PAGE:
Following a Richmond Hill Town Council meeting on Dec. 4 during which the councillors unanimously voiced disapproval at the prospect of being one of the first municipalities in Ontario to open a legal cannabis retail shop, questions have abounded over how the province will address the list of concerns held by local legislators and residents.
Neil Garbe, the chief administrative officer for Richmond Hill, first received notice that the town had been identified as a possible host on Nov. 28. The motion to defer the legal retail distribution of marijuana was voted in on Dec. 11.
“Our council is saying, ‘There are so many unanswered questions, we’re just not ready,’ ” said Garbe. “We don’t want to be the guinea pigs, so come back and talk to us when you’ve got it all figured out.”
The concerns that Garbe and his team identified are primarily related to enforcement, including establishing tests for impaired driving, what the rules would be surrounding homegrown plants and who would be in charge of monitoring unlicensed shops.
“I’m assuming that [going forward], it would be a police function, but we haven’t had a detailed discussion about that,” said Garbe.
According to York Regional Police Chief Eric Jolliffe, the police have monitored a number of either still operating or shuttered locations where marijuana is believed to have been sold.
In a statement to Post City, Chief Jolliffe wrote, “The cost [of legalization] to York Regional Police is estimated at $6 million per year.” This figure would cover “Training and equipment, educating youth and the larger community, investigating the organized crime evolution into the new cannabis market and the questions that still surround enforcement of impaired driving.”
However, those who support the legalization of marijuana have argued that an official retail outlet would help drive sales away from the unregulated black market.
According to Andrew Rudyk, a spokesperson from the Ontario Ministry of the Attorney General, the province is working on legislation that includes eliminating the illegal market through escalating penalties; establishing tougher drug-impaired driving laws; banning recreational cannabis use in public places, workplaces and motor vehicles, and more.
In his statement, Rudyk said, “We know this is a complex issue, and that’s why we recently hosted an Enforcement Summit to pursue a co-ordinated and proactive enforcement strategy with municipalities, local police services, the OPP and the federal government to help shut down these illegal operations.”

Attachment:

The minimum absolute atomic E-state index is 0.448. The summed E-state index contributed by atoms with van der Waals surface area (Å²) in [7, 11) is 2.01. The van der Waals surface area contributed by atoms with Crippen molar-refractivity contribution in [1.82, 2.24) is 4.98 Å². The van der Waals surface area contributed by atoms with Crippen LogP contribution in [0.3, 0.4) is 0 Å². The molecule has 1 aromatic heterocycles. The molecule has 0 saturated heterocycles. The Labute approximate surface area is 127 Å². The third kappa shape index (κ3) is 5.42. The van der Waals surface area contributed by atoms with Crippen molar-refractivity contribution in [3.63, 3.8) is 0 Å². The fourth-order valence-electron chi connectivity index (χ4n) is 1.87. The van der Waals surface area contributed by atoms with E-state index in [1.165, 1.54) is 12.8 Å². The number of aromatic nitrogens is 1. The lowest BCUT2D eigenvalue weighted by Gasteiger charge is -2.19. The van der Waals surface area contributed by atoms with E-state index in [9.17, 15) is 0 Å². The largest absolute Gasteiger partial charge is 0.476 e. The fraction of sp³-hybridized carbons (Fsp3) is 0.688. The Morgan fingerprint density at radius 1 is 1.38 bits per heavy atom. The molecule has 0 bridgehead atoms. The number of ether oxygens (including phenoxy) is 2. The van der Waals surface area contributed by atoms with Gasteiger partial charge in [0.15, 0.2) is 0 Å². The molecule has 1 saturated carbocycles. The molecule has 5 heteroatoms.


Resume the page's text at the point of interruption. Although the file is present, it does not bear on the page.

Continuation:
Chief Jolliffe remains sceptical.
When asked about how likely the province’s retail locations are to drive sales away from illegal sources, Jolliffe answered, “Highly unlikely. The government will not be entering the market with a significant number of retail outlets and demand could quickly outpace supply, leading people to buy from illegal sources.” He continued, “A certain segment of the population will continue to buy from illegal sources.”
As for Richmond Hill, they’re still waiting to see how residents’ concerns will be addressed before they feel prepared to open a store.
“What we’ve heard from the residents is there’s still a lot of questions. I think public safety is a big one.” said Garbe. “Some people are just fundamentally opposed to the legalization of cannabis, and they express it through not wanting a retail store.”
Markham’s Mayor Frank Scarpitti has also spoken out online against being the first to establish a cannabis retail location in his city.
According to a statement from the Ontario Ministry of Finance, the province will defer opening cannabis retail shops in municipalities that are unprepared for them, but confirmed that they are on track to opening 40 retail locations by July 2018, stating, “We are working with municipalities to meet the federally imposed timeline.”